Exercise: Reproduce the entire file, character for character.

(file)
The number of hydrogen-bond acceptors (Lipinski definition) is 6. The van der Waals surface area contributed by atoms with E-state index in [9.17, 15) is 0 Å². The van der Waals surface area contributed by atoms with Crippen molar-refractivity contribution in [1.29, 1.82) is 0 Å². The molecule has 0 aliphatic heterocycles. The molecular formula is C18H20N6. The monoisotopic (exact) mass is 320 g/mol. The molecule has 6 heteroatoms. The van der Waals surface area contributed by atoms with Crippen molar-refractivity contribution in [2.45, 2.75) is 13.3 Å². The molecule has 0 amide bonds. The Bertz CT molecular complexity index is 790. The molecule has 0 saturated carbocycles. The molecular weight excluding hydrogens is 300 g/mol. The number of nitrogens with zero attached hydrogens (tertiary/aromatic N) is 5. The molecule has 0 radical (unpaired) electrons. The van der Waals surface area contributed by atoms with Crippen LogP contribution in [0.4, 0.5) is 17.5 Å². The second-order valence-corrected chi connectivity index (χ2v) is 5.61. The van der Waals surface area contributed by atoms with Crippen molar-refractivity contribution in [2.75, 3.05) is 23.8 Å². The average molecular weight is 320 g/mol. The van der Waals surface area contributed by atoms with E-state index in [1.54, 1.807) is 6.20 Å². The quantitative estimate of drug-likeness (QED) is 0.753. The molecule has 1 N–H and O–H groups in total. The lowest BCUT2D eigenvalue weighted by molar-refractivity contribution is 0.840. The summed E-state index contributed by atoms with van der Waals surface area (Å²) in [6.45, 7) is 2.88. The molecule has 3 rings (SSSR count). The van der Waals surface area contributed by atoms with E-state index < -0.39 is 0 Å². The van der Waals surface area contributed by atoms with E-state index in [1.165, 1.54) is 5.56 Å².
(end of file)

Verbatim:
The number of hydrogen-bond acceptors (Lipinski definition) is 6. The van der Waals surface area contributed by atoms with E-state index in [9.17, 15) is 0 Å². The van der Waals surface area contributed by atoms with Crippen molar-refractivity contribution in [1.29, 1.82) is 0 Å². The molecule has 0 aliphatic heterocycles. The molecular formula is C18H20N6. The monoisotopic (exact) mass is 320 g/mol. The molecule has 6 heteroatoms. The van der Waals surface area contributed by atoms with Crippen molar-refractivity contribution in [2.45, 2.75) is 13.3 Å². The molecule has 0 amide bonds. The Bertz CT molecular complexity index is 790. The molecule has 0 saturated carbocycles. The molecular weight excluding hydrogens is 300 g/mol. The number of nitrogens with zero attached hydrogens (tertiary/aromatic N) is 5. The molecule has 0 radical (unpaired) electrons. The van der Waals surface area contributed by atoms with Crippen LogP contribution in [0.4, 0.5) is 17.5 Å². The second-order valence-corrected chi connectivity index (χ2v) is 5.61. The van der Waals surface area contributed by atoms with Crippen molar-refractivity contribution in [2.75, 3.05) is 23.8 Å². The average molecular weight is 320 g/mol. The van der Waals surface area contributed by atoms with E-state index in [1.54, 1.807) is 6.20 Å². The quantitative estimate of drug-likeness (QED) is 0.753. The molecule has 1 N–H and O–H groups in total. The lowest BCUT2D eigenvalue weighted by molar-refractivity contribution is 0.840. The summed E-state index contributed by atoms with van der Waals surface area (Å²) in [6.45, 7) is 2.88. The molecule has 3 rings (SSSR count). The van der Waals surface area contributed by atoms with E-state index < -0.39 is 0 Å². The van der Waals surface area contributed by atoms with E-state index in [1.165, 1.54) is 5.56 Å².